Ironically these ants first appear during the Super Bowl in 1995 as well as the frogs did. Both about two non-human creatures craving for beer, except both were directed by two different directors. While the Budweiser Frog series was directed by Gore Verbinski of the first three Pirates of the Caribbean movies, these series of commercials were directed by Simon West(Who you might know best as the director of Con Air & first Tomb Raider movie). Art Direction made possible by Mark Gettner & the writer behind the idea was Patrick Knoll. The ants came and went for when it comes to beer advertisements. We wouldn’t hear anything about them again until they made a come back for the 2008 olympics. That’s right it was a commercial that only aired in china. It was the same CGI ants like the ones from the commercials I just talked about. Only it has to do with them getting cans of Bud rather than a bottle of Bud. Which all of them pulled the openers on the cans and use them to form the olympics logo which they use a search light that makes it look like the actual logo itself. The Chinese see the logo in the sky and cheered. There’s nothing else to say about these commercials, for next week I’ll be talking about one more Budweiser Ant related commercial which will be about an Anteater. Until then enjoy whatever I found on youtube.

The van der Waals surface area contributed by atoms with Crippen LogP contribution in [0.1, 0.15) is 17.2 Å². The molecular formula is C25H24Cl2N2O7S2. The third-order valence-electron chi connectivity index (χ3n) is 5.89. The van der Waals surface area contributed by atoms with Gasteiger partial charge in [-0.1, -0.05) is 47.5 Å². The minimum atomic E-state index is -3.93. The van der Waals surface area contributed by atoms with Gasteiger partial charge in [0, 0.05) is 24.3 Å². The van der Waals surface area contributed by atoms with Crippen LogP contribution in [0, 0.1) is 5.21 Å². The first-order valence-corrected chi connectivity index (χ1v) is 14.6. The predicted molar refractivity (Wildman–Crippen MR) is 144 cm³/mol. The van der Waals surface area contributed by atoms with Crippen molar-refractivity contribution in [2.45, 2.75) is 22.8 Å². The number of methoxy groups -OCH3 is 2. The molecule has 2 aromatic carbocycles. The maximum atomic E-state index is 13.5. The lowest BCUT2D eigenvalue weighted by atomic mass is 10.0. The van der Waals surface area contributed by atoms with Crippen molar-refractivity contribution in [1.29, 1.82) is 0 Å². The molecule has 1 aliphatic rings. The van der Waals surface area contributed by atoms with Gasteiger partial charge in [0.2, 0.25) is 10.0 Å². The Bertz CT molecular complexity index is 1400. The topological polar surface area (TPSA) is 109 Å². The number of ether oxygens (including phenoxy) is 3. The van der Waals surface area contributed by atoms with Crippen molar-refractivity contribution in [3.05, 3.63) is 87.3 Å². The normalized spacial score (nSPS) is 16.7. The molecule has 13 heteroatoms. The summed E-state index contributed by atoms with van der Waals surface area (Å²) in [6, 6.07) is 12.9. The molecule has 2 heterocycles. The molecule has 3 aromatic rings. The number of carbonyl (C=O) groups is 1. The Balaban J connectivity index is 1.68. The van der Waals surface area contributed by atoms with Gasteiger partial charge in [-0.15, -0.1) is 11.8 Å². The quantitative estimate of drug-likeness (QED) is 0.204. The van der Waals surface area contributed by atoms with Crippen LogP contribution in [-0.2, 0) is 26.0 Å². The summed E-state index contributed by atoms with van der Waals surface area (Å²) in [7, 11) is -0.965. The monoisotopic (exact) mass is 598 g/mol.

It was last summer, when I previously did an article on a beer mascot. Course after doing five articles on the Budweiser Frog series, I took a break by doing other articles. But right now I decided to do more, cause Budweiser had other mascots instead of the Frogs, Chameleons, Tree Frog, Gator, & Ferret. For this week I’ll be doing one that is so forgotten that I hardly knew anyone who knows it’s existence. That mascot is of course the Bud Ice Penguin for Bud Ice Beer.
The brand was first introduced in 1994 by Anheuser-Busch, no introduction needed. Back when there’s an increase of alcoholic beverages that are beer but fall into a new category called iced beer. Which is basically pale lager beer which has undergone some degree of fractional freezing which creates a higher alcohol level than average brands of beer. Except iced beer is cheaper to purchase, which is a good thing when today’s economy isn’t as good as it was back in 1994. When times are rough, people need to have something to drown their sorrows. And if iced beer was expensive than people would result to buying non-alcoholic beer. Like how regular Bud had frogs to associate with it, Bud Ice had its own character for its ads. Which is an appropriate one, since its iced beer so it’s common sense for a penguin to be used for the ads.